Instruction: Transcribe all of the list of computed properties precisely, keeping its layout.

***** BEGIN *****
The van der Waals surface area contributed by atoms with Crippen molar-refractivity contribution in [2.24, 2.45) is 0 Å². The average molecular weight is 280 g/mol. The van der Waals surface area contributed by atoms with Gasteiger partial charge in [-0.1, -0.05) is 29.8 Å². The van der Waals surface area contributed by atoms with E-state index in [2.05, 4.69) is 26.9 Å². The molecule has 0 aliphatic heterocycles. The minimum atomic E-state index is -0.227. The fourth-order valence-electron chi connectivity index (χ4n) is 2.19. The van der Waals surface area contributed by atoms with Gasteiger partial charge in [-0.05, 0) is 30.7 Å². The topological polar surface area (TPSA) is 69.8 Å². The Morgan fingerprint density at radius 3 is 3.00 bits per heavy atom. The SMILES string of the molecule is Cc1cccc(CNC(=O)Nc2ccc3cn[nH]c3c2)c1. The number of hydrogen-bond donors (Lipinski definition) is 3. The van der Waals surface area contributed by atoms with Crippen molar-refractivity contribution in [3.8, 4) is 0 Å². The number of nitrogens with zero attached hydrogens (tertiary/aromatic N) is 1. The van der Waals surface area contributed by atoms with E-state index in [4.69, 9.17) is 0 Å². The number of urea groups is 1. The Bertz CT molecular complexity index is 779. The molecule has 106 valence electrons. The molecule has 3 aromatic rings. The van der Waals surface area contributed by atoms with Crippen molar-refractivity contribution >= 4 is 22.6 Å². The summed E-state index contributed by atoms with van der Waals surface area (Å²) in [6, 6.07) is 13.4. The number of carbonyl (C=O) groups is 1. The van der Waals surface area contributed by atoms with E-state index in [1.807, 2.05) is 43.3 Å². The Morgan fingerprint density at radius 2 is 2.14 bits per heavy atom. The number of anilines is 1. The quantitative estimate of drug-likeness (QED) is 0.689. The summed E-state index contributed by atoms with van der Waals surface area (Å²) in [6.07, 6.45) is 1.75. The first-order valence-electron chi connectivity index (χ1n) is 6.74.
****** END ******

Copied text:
The van der Waals surface area contributed by atoms with Crippen molar-refractivity contribution in [2.24, 2.45) is 0 Å². The average molecular weight is 280 g/mol. The van der Waals surface area contributed by atoms with Gasteiger partial charge in [-0.1, -0.05) is 29.8 Å². The van der Waals surface area contributed by atoms with E-state index in [2.05, 4.69) is 26.9 Å². The molecule has 0 aliphatic heterocycles. The minimum atomic E-state index is -0.227. The fourth-order valence-electron chi connectivity index (χ4n) is 2.19. The van der Waals surface area contributed by atoms with Gasteiger partial charge in [-0.05, 0) is 30.7 Å². The topological polar surface area (TPSA) is 69.8 Å². The Morgan fingerprint density at radius 3 is 3.00 bits per heavy atom. The SMILES string of the molecule is Cc1cccc(CNC(=O)Nc2ccc3cn[nH]c3c2)c1. The number of hydrogen-bond donors (Lipinski definition) is 3. The van der Waals surface area contributed by atoms with Crippen molar-refractivity contribution in [3.8, 4) is 0 Å². The number of nitrogens with zero attached hydrogens (tertiary/aromatic N) is 1. The van der Waals surface area contributed by atoms with E-state index in [4.69, 9.17) is 0 Å². The number of urea groups is 1. The Bertz CT molecular complexity index is 779. The molecule has 106 valence electrons. The molecule has 3 aromatic rings. The van der Waals surface area contributed by atoms with Crippen molar-refractivity contribution >= 4 is 22.6 Å². The summed E-state index contributed by atoms with van der Waals surface area (Å²) in [6, 6.07) is 13.4. The number of carbonyl (C=O) groups is 1. The van der Waals surface area contributed by atoms with E-state index in [1.807, 2.05) is 43.3 Å². The Morgan fingerprint density at radius 2 is 2.14 bits per heavy atom. The number of anilines is 1. The quantitative estimate of drug-likeness (QED) is 0.689. The summed E-state index contributed by atoms with van der Waals surface area (Å²) in [6.07, 6.45) is 1.75. The first-order valence-electron chi connectivity index (χ1n) is 6.74.